Title: Re: Back in the saddle
Post by: JeanneT on July 15, 2009, 01:35:31 AM
Isinglass, believe me, I sympathize. I've given up trying to find a day job for the time being. Fortunately, I can survive (barely) without one. It does NOT make you a loser. It just mean the economy seriously sucks.

And you sometimes can sell novels that agents don't want to publishers. There are some good small publishers out there that accept non-agented work. One place that discusses them extensively is Piers Anthony's website. He has an extensive list with a lot of comments from writers and publishers. You'll also want to check AW for any you consider. Duotrope has a publisher list as well. And of course always check P&E and Writers Beware.

Don't give up. And DON'T think it means that you're a loser.

I have officially given up on getting an agent for this novel. Of the five queries I sent, I got exactly zero responses. A couple of the agents have a record of blowing writers off unless they're interested. If they're interested, they respond immediately. Obviously I got blown off. Another couple of agents also respond within a day or two if they're interested. Beyond that, it's a rejection, although they have a better record re: blowing writers off.

I'll try publishers, but frankly I have no hope. And for the first time in my working life, I can't get a day job. I simply can't. Nobody wants me. And I can't figure out why. I have 20 years experience in my field. I have a college degree. But I'm utterly unemployable. I have no job skills that are of value to anyone.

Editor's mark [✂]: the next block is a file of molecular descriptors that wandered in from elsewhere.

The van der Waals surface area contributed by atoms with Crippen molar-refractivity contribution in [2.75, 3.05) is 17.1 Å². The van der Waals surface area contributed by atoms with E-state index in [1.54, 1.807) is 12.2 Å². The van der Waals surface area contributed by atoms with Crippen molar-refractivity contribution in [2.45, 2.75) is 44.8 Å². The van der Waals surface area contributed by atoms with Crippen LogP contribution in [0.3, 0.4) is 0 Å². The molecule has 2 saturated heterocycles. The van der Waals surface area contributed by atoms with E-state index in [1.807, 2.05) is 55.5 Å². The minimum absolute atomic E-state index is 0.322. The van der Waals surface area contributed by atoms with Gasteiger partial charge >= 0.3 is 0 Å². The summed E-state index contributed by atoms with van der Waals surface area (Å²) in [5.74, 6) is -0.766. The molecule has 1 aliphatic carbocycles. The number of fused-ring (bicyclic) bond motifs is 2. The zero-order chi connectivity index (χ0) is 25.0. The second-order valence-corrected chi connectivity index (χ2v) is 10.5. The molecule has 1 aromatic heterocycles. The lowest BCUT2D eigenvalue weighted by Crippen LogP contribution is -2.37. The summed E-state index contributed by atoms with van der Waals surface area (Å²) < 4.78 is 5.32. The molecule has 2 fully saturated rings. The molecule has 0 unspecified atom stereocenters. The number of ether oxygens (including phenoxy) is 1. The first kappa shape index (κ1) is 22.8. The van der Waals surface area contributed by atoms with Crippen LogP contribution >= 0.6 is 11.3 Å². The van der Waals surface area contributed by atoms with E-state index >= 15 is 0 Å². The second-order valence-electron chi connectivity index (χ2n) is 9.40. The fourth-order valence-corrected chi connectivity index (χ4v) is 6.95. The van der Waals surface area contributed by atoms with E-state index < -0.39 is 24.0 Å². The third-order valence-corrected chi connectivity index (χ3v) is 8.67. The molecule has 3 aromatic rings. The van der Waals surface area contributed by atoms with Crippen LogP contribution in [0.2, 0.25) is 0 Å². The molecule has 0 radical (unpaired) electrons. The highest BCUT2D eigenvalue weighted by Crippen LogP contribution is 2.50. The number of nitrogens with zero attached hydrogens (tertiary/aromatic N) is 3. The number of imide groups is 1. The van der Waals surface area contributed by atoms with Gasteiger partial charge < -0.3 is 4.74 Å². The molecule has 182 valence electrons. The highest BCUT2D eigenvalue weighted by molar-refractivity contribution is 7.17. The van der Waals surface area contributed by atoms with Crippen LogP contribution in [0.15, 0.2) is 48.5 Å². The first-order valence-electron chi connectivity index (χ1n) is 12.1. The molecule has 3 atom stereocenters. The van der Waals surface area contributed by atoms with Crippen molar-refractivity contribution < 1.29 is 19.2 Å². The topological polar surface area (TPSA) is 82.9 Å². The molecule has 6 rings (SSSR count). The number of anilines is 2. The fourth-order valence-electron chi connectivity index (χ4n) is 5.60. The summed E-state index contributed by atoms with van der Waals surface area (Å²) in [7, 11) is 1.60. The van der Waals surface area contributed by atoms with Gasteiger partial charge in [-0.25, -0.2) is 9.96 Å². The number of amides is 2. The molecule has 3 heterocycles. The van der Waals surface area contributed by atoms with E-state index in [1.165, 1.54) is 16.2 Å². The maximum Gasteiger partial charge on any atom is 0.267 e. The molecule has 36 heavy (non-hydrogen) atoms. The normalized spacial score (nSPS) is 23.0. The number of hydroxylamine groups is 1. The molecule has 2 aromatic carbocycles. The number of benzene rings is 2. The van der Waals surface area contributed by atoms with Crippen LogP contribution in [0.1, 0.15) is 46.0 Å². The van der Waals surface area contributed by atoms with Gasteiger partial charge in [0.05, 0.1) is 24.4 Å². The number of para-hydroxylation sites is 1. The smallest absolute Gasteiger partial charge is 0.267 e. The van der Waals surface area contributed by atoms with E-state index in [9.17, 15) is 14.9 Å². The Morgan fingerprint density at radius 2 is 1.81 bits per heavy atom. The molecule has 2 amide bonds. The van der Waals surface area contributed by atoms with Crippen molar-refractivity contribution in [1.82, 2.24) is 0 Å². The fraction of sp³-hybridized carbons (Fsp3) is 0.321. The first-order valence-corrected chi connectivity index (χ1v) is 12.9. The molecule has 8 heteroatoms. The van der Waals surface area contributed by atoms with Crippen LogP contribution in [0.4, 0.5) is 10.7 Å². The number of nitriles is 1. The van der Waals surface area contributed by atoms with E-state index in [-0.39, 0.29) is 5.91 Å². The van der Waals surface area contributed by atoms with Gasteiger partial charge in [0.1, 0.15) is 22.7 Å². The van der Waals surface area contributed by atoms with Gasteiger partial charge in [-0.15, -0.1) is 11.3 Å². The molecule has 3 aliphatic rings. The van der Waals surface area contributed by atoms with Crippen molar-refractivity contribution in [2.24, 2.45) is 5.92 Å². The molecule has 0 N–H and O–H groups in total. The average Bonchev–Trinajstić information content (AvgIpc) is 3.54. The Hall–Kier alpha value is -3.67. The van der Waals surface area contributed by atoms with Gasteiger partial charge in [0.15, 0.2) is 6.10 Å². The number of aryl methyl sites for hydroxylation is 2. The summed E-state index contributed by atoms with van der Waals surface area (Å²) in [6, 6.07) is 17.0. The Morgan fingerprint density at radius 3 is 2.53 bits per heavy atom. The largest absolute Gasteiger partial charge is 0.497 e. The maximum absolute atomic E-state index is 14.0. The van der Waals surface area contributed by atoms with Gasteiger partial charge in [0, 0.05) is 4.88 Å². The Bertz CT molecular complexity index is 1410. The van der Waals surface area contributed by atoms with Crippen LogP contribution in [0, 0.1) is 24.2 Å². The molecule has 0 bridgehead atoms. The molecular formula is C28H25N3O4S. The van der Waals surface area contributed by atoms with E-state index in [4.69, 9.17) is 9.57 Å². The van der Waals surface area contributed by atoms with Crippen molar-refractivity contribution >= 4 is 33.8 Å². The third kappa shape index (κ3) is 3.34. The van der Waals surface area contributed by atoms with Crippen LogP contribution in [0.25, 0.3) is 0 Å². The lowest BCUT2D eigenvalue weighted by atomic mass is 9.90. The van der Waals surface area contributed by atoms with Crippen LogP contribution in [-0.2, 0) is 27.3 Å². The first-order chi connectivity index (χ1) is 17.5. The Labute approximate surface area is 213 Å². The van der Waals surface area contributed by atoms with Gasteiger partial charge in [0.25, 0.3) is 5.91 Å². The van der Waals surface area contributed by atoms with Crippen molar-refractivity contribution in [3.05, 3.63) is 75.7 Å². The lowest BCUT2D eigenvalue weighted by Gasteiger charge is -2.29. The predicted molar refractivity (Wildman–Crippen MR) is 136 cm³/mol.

Right now I feel like a complete loser.
Title: Re: Back in the saddle
Post by: isinglass on July 15, 2009, 05:46:46 AM
Thanks for the words of support. My last boss thought that I was an excellent worker -- reliable, dependable, smart. The only reason that I lost that job is because I was a contract worker and my contract ran out. My boss couldn't get them to extend it and couldn't get me hired on full time.

But that was going on two years ago. I can't live without a day job. Furthermore I can't live without a middle-class income that will pay my mortgage and bills.

There are about half a dozen major publishers to try, then I'll try the small publishers. But I have to ask myself, if nobody wants it so far, is it any good? (I also ask that question about myself. :-( ) Perhaps I should abandon it as a trunk novel? (But I LIKE the story! It's just that I'm the only one who does.) I spent part of today looking up publishers' websites. I'll look at Piers Anthony's site, too.

I did post my query, quite some time ago, and revised it a little.

And just today I heard that the economy and job market was going to get worse for several more months before it began to swing around. Dammit! I don't have several more months.
Title: Re: Back in the saddle
Post by: Jessica V. on July 15, 2009, 11:06:35 PM
Hang in there! Am I missing something, or did you really only send 5 queries?? Five is just a drop in the bucket. Keep sending!! :up:
Title: Re: Back in the saddle
Post by: ChristineF on July 16, 2009, 12:26:16 AM
Jessica is right...I have friends that literally sent out 100's of queries on mulitple novels before landing an agent...and thngs have been good for them since then.  Look at some ofthe HUGE novelists out there making HUGE $$$ (Jim Butcher, James Patterson etc) - they were rejected hundreds of times before getting an agent.

Hang in there - keep writing, keep learning and it will eventually happen.  And lik most people will tell you - work another job to keep money coming in.  THis is not lucerative for a while :D
Title: Re: Back in the saddle
Post by: isinglass on July 16, 2009, 07:49:33 AM